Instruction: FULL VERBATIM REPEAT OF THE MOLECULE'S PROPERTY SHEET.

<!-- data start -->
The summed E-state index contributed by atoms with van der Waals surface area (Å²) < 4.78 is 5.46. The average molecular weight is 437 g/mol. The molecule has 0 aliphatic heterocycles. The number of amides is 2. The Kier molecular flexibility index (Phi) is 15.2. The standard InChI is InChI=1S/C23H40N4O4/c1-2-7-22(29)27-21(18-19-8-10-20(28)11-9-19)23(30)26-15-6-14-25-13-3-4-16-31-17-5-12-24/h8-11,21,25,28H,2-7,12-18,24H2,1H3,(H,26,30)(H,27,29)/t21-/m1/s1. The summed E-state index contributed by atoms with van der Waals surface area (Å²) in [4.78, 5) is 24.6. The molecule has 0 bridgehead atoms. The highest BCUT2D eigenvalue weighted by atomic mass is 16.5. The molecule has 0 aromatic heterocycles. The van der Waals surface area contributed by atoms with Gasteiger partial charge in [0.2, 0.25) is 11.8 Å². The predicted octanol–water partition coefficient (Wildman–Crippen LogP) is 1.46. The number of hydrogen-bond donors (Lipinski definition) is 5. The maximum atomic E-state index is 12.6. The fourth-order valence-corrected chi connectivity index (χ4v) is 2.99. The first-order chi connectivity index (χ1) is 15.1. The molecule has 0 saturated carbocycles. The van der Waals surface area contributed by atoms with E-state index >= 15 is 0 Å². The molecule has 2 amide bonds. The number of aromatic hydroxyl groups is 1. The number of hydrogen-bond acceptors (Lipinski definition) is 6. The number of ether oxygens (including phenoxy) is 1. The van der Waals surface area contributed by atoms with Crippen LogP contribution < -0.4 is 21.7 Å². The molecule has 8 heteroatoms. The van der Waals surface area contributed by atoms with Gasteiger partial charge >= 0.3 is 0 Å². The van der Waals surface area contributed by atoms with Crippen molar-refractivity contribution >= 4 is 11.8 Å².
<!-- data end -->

The summed E-state index contributed by atoms with van der Waals surface area (Å²) < 4.78 is 5.46. The average molecular weight is 437 g/mol. The molecule has 0 aliphatic heterocycles. The number of amides is 2. The Kier molecular flexibility index (Phi) is 15.2. The standard InChI is InChI=1S/C23H40N4O4/c1-2-7-22(29)27-21(18-19-8-10-20(28)11-9-19)23(30)26-15-6-14-25-13-3-4-16-31-17-5-12-24/h8-11,21,25,28H,2-7,12-18,24H2,1H3,(H,26,30)(H,27,29)/t21-/m1/s1. The summed E-state index contributed by atoms with van der Waals surface area (Å²) in [4.78, 5) is 24.6. The molecule has 0 bridgehead atoms. The highest BCUT2D eigenvalue weighted by atomic mass is 16.5. The molecule has 0 aromatic heterocycles. The van der Waals surface area contributed by atoms with Gasteiger partial charge in [0.2, 0.25) is 11.8 Å². The predicted octanol–water partition coefficient (Wildman–Crippen LogP) is 1.46. The number of hydrogen-bond donors (Lipinski definition) is 5. The maximum atomic E-state index is 12.6. The fourth-order valence-corrected chi connectivity index (χ4v) is 2.99. The first-order chi connectivity index (χ1) is 15.1. The molecule has 0 saturated carbocycles. The van der Waals surface area contributed by atoms with E-state index >= 15 is 0 Å². The molecule has 2 amide bonds. The number of aromatic hydroxyl groups is 1. The number of hydrogen-bond acceptors (Lipinski definition) is 6. The number of ether oxygens (including phenoxy) is 1. The van der Waals surface area contributed by atoms with Crippen LogP contribution < -0.4 is 21.7 Å². The molecule has 8 heteroatoms. The van der Waals surface area contributed by atoms with Gasteiger partial charge >= 0.3 is 0 Å². The van der Waals surface area contributed by atoms with Crippen molar-refractivity contribution >= 4 is 11.8 Å².